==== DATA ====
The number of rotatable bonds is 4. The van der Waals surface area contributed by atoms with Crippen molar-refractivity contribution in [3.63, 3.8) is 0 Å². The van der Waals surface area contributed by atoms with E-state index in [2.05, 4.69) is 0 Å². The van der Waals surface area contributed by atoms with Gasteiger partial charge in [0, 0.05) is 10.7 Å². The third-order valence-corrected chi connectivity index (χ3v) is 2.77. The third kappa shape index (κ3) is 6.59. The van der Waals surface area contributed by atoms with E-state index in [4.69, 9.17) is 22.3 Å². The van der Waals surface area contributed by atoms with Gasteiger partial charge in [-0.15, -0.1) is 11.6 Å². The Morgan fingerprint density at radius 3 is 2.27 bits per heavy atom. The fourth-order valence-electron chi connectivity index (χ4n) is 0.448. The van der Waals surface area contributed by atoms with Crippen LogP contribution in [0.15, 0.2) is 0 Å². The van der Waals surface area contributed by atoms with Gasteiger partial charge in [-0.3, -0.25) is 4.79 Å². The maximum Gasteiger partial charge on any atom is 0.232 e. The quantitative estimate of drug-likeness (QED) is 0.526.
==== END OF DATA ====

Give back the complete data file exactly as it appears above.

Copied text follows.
The number of rotatable bonds is 4. The van der Waals surface area contributed by atoms with Crippen molar-refractivity contribution in [3.63, 3.8) is 0 Å². The van der Waals surface area contributed by atoms with E-state index in [2.05, 4.69) is 0 Å². The van der Waals surface area contributed by atoms with Gasteiger partial charge in [0, 0.05) is 10.7 Å². The third-order valence-corrected chi connectivity index (χ3v) is 2.77. The third kappa shape index (κ3) is 6.59. The van der Waals surface area contributed by atoms with E-state index in [4.69, 9.17) is 22.3 Å². The van der Waals surface area contributed by atoms with Gasteiger partial charge in [-0.15, -0.1) is 11.6 Å². The Morgan fingerprint density at radius 3 is 2.27 bits per heavy atom. The fourth-order valence-electron chi connectivity index (χ4n) is 0.448. The van der Waals surface area contributed by atoms with Crippen LogP contribution in [0.15, 0.2) is 0 Å². The van der Waals surface area contributed by atoms with Gasteiger partial charge in [-0.3, -0.25) is 4.79 Å². The maximum Gasteiger partial charge on any atom is 0.232 e. The quantitative estimate of drug-likeness (QED) is 0.526.